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State v. Gerg

Court of Criminal Appeals of Tennessee, Nashville

December 7, 2017


          Assigned on Briefs November 28, 2017 at Knoxville

         Appeal from the Criminal Court for Davidson County No. 2016-I-841 Cheryl A. Blackburn, Judge

         The defendant, Jesse Charles Gerg, was sentenced to eight years in confinement by the trial court for his Class D felony conviction for child abuse. On appeal, the defendant argues the trial court improperly enhanced his sentence as a Range II offender from the minimum of four years to the maximum of eight years in violation of the purposes and principles of the Tennessee Criminal Sentencing Reform Act. The defendant also argues the trial court failed to properly consider his request for alternative sentencing. Following our review of the briefs, the record, and the applicable law, we affirm the eight-year sentence to be served in confinement.

         Tenn. R. App. P. 3 Appeal as of Right; Judgment of the Criminal Court Affirmed

          Lawrence Ballew, Nashville, Tennessee, for the appellant, Jesse Charles Gerg.

          Herbert H. Slatery III, Attorney General and Reporter; Clark B. Thornton, Assistant Attorney General; Glenn Funk, District Attorney General; and Jeff George, Assistant District Attorney General, for the appellee, State of Tennessee.

          J. Ross Dyer, J., delivered the opinion of the court, in which Thomas T. Woodall, P.J., and Robert W. Wedemeyer, J., joined.


          J. ROSS DYER, JUDGE.


         On November 10, 2016, the defendant entered a guilty plea for child abuse of a minor under the age of eight years old in violation of Tennessee Code Annotated section 39-15-401(a). At the guilty plea hearing, the State recited the following facts surrounding the abuse into the record:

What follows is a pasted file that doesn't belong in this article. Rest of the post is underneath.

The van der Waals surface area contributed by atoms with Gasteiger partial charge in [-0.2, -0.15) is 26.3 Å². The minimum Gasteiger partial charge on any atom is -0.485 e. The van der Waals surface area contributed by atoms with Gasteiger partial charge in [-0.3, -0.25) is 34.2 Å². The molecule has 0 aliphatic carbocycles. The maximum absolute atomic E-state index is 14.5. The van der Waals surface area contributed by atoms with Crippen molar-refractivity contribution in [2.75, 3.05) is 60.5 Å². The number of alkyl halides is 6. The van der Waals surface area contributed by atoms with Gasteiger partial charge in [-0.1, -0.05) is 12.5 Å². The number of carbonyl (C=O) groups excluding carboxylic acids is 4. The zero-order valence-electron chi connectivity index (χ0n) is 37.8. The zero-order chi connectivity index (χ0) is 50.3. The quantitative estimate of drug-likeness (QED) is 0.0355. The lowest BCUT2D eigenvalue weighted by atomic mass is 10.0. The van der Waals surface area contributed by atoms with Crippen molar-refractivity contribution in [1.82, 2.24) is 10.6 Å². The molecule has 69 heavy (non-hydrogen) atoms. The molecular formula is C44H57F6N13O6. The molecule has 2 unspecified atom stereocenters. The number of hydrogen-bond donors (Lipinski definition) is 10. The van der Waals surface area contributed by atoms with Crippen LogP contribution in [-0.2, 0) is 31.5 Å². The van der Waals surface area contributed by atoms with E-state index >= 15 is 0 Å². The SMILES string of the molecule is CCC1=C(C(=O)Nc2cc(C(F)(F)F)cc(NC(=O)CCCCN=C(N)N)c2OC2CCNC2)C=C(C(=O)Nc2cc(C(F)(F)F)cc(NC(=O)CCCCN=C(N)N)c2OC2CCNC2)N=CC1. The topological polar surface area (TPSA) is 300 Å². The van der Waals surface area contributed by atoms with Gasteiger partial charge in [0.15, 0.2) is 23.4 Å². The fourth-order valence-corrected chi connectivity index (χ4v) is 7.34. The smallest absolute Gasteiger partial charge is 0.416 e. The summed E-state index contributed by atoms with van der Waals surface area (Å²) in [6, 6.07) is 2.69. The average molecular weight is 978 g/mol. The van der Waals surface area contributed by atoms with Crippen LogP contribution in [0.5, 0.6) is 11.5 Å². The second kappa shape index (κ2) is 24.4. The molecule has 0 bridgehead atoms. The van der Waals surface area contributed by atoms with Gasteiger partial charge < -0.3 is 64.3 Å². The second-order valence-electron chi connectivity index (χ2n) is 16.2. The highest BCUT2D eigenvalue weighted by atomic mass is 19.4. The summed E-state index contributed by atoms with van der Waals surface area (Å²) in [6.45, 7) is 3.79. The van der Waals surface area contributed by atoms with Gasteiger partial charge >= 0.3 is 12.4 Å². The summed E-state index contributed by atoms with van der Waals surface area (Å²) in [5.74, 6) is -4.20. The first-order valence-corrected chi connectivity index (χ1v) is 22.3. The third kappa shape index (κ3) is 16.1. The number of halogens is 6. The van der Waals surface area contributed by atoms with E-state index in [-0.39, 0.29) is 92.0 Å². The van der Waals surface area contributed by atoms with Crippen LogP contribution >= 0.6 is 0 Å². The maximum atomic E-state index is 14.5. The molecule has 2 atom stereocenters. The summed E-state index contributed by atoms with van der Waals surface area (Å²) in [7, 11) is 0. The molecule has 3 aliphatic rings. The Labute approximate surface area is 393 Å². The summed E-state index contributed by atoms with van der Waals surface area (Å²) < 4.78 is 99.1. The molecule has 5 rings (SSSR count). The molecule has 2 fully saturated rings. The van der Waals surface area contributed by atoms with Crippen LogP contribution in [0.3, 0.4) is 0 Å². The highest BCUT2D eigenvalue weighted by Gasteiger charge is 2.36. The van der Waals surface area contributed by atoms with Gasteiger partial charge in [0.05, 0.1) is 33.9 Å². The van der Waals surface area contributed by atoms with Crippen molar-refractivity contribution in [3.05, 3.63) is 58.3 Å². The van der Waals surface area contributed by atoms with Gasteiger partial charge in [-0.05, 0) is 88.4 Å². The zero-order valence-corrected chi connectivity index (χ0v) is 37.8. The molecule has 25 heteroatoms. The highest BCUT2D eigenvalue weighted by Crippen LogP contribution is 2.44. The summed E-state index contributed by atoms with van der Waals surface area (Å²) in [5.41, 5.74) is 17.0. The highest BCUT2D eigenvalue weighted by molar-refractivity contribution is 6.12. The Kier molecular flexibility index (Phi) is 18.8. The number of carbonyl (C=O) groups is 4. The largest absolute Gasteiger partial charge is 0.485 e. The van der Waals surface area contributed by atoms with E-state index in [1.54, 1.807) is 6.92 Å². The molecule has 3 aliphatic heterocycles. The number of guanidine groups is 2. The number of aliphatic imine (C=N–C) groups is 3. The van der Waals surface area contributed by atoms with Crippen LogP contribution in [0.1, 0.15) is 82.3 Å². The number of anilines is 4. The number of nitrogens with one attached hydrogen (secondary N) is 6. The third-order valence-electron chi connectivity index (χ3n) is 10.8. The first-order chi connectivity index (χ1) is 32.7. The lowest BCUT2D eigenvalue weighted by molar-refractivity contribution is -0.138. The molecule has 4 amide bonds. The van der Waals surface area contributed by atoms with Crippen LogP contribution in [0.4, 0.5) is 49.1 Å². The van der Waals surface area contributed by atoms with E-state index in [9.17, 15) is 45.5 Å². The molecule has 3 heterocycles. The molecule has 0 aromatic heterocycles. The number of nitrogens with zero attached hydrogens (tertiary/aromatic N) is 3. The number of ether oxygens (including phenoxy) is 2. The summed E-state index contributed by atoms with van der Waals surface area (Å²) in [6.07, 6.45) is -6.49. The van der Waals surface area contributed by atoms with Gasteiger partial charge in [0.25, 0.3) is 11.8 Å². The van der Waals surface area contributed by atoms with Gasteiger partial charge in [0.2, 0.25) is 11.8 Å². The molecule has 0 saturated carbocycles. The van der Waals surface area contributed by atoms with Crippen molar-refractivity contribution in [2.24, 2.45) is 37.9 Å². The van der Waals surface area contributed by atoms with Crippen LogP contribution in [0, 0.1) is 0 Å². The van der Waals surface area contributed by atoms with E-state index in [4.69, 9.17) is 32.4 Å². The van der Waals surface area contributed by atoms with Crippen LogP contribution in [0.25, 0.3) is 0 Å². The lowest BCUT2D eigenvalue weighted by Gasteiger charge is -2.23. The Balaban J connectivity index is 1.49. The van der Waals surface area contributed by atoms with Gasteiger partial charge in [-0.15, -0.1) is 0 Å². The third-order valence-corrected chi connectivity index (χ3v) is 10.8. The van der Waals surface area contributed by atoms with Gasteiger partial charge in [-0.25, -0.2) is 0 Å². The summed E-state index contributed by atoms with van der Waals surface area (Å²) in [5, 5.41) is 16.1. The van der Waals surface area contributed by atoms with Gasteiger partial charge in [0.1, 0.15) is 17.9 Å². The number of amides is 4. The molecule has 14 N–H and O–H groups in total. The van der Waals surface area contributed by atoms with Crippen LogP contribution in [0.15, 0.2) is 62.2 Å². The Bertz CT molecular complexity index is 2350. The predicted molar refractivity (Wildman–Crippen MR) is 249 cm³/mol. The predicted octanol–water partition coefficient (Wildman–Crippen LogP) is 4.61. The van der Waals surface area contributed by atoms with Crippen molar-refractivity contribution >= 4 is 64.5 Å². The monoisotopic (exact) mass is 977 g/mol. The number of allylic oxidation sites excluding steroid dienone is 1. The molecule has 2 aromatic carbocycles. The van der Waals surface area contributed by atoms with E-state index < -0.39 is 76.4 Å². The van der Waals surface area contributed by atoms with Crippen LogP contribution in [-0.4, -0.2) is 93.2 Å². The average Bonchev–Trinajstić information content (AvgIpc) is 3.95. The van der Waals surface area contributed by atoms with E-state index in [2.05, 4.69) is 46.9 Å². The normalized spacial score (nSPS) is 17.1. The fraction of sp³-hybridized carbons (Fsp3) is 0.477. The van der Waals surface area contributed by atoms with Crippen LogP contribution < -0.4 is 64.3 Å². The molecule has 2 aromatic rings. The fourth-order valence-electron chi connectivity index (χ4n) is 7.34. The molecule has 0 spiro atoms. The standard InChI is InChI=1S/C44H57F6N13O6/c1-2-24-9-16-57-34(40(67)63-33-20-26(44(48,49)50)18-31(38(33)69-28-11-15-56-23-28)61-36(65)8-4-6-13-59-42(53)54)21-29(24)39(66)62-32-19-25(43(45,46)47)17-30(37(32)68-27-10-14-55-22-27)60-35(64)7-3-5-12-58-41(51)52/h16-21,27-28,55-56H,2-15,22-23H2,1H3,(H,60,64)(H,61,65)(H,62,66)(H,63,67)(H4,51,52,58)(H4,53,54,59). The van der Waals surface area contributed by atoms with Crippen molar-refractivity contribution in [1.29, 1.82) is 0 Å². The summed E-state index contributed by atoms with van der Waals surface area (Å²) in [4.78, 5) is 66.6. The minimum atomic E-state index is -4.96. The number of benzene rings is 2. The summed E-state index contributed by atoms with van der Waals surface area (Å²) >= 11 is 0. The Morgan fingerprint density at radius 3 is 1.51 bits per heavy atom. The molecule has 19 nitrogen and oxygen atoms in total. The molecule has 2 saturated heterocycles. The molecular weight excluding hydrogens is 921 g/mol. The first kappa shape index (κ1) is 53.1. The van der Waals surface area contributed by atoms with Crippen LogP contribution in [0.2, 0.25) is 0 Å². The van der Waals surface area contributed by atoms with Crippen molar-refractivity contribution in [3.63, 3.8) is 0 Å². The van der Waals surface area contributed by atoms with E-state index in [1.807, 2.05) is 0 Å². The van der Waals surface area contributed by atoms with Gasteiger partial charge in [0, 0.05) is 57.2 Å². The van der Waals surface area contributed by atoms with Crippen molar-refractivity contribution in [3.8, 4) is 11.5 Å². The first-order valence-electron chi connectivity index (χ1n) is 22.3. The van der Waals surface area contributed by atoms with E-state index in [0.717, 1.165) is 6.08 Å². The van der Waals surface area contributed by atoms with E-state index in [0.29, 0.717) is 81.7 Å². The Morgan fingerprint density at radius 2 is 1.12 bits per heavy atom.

Your Honor, in this case the victim is the child of the defendant's girlfriend. The victim's birthday is 12-22 of 2010. She was four-years (sic) old at the time of this incident. The victim is also diagnosed with autism and mental retardation.

When the child's baby-sitter was changing her diaper, she noticed multiple concerning marks on the child's buttocks and confronted the defendant. The defendant admitted to her that he caused the injuries by striking the victim multiple times with a belt. The defendant also admitted that he caused the same injuries to the victim's mother who is his girlfriend. Officers responded and documented the victim's injuries and noted multiple black, blue, and red lateral marks and bruising on the victim's buttocks. Elizabeth Rogers, who is an investigator with the Department of Children's Services, interviewed the defendant and the defendant admitted to her that he, quote, spanked [the victim] with a belt a little too hard. The defendant also stated that because the victim is autistic, quote, she gets out of control sometimes and starts throwing food and hitting the walls. And the defendant stated, the victim was out of control, quote, so I had to pop her. All of these facts occurred in Davidson County.